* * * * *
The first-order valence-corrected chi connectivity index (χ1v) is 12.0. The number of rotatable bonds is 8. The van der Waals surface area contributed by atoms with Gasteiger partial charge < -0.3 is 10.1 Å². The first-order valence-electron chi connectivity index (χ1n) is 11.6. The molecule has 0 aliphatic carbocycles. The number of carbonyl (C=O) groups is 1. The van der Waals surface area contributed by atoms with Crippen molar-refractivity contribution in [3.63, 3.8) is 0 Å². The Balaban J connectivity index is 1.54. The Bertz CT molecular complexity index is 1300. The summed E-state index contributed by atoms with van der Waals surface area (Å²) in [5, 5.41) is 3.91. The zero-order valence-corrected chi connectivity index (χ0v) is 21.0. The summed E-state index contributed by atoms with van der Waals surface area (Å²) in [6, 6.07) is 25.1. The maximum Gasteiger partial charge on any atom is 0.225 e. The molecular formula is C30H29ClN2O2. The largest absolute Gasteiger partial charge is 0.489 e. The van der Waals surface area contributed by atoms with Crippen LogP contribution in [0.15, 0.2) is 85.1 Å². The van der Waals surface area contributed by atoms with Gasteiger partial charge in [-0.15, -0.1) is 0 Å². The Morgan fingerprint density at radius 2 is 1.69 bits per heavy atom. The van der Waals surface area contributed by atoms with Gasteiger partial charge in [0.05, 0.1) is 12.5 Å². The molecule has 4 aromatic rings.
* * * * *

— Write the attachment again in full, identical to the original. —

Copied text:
The first-order valence-corrected chi connectivity index (χ1v) is 12.0. The number of rotatable bonds is 8. The van der Waals surface area contributed by atoms with Gasteiger partial charge < -0.3 is 10.1 Å². The first-order valence-electron chi connectivity index (χ1n) is 11.6. The molecule has 0 aliphatic carbocycles. The number of carbonyl (C=O) groups is 1. The van der Waals surface area contributed by atoms with Crippen molar-refractivity contribution in [3.63, 3.8) is 0 Å². The Balaban J connectivity index is 1.54. The Bertz CT molecular complexity index is 1300. The summed E-state index contributed by atoms with van der Waals surface area (Å²) in [5, 5.41) is 3.91. The zero-order valence-corrected chi connectivity index (χ0v) is 21.0. The summed E-state index contributed by atoms with van der Waals surface area (Å²) in [6, 6.07) is 25.1. The maximum Gasteiger partial charge on any atom is 0.225 e. The molecular formula is C30H29ClN2O2. The largest absolute Gasteiger partial charge is 0.489 e. The van der Waals surface area contributed by atoms with Crippen LogP contribution in [0.15, 0.2) is 85.1 Å². The van der Waals surface area contributed by atoms with Gasteiger partial charge in [-0.15, -0.1) is 0 Å². The Morgan fingerprint density at radius 2 is 1.69 bits per heavy atom. The van der Waals surface area contributed by atoms with Gasteiger partial charge in [0.05, 0.1) is 12.5 Å². The molecule has 4 aromatic rings.